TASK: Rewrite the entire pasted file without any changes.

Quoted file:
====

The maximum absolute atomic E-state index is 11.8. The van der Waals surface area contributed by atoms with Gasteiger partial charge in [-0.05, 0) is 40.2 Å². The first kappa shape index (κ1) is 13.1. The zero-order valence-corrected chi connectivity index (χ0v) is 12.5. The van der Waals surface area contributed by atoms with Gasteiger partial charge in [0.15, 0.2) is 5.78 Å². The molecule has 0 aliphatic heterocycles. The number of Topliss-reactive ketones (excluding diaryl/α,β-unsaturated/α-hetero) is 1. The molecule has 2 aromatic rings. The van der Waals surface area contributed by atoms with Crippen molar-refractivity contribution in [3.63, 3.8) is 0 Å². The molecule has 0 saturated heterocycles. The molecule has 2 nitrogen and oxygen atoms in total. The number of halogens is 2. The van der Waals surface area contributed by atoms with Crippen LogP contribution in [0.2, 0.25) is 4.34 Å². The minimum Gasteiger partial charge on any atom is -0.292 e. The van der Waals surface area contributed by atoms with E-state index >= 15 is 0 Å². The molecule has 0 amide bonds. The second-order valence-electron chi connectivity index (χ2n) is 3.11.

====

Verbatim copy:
The maximum absolute atomic E-state index is 11.8. The van der Waals surface area contributed by atoms with Gasteiger partial charge in [-0.05, 0) is 40.2 Å². The first kappa shape index (κ1) is 13.1. The zero-order valence-corrected chi connectivity index (χ0v) is 12.5. The van der Waals surface area contributed by atoms with Gasteiger partial charge in [0.15, 0.2) is 5.78 Å². The molecule has 0 aliphatic heterocycles. The number of Topliss-reactive ketones (excluding diaryl/α,β-unsaturated/α-hetero) is 1. The molecule has 2 aromatic rings. The van der Waals surface area contributed by atoms with Crippen molar-refractivity contribution in [3.63, 3.8) is 0 Å². The molecule has 0 saturated heterocycles. The molecule has 2 nitrogen and oxygen atoms in total. The number of halogens is 2. The van der Waals surface area contributed by atoms with Crippen LogP contribution in [0.2, 0.25) is 4.34 Å². The minimum Gasteiger partial charge on any atom is -0.292 e. The van der Waals surface area contributed by atoms with E-state index >= 15 is 0 Å². The molecule has 0 amide bonds. The second-order valence-electron chi connectivity index (χ2n) is 3.11.